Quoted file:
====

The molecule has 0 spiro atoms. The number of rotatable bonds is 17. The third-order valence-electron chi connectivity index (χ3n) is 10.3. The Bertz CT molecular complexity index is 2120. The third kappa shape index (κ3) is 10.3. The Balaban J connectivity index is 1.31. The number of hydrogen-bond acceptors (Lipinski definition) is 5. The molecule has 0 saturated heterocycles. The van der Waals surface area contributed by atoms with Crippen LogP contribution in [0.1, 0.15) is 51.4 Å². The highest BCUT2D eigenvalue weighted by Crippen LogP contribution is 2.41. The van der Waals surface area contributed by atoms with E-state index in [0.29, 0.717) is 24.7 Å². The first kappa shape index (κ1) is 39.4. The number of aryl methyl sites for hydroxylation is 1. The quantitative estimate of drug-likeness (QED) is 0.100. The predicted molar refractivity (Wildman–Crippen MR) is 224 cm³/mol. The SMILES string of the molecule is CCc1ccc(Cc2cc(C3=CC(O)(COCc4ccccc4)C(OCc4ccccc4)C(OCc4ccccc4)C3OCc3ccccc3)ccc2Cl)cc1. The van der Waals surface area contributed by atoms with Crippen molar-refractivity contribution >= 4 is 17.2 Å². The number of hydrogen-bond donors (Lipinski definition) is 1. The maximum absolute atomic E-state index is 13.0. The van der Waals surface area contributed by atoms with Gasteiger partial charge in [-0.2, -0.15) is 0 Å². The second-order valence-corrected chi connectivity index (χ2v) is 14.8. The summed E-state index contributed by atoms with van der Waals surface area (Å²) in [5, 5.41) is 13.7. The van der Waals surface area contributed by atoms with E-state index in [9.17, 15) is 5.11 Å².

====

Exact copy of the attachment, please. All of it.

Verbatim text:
The molecule has 0 spiro atoms. The number of rotatable bonds is 17. The third-order valence-electron chi connectivity index (χ3n) is 10.3. The Bertz CT molecular complexity index is 2120. The third kappa shape index (κ3) is 10.3. The Balaban J connectivity index is 1.31. The number of hydrogen-bond acceptors (Lipinski definition) is 5. The molecule has 0 saturated heterocycles. The van der Waals surface area contributed by atoms with Crippen LogP contribution in [0.1, 0.15) is 51.4 Å². The highest BCUT2D eigenvalue weighted by Crippen LogP contribution is 2.41. The van der Waals surface area contributed by atoms with E-state index in [0.29, 0.717) is 24.7 Å². The first kappa shape index (κ1) is 39.4. The number of aryl methyl sites for hydroxylation is 1. The quantitative estimate of drug-likeness (QED) is 0.100. The predicted molar refractivity (Wildman–Crippen MR) is 224 cm³/mol. The SMILES string of the molecule is CCc1ccc(Cc2cc(C3=CC(O)(COCc4ccccc4)C(OCc4ccccc4)C(OCc4ccccc4)C3OCc3ccccc3)ccc2Cl)cc1. The van der Waals surface area contributed by atoms with Crippen molar-refractivity contribution >= 4 is 17.2 Å². The number of hydrogen-bond donors (Lipinski definition) is 1. The maximum absolute atomic E-state index is 13.0. The van der Waals surface area contributed by atoms with Gasteiger partial charge in [-0.2, -0.15) is 0 Å². The second-order valence-corrected chi connectivity index (χ2v) is 14.8. The summed E-state index contributed by atoms with van der Waals surface area (Å²) in [5, 5.41) is 13.7. The van der Waals surface area contributed by atoms with E-state index in [9.17, 15) is 5.11 Å².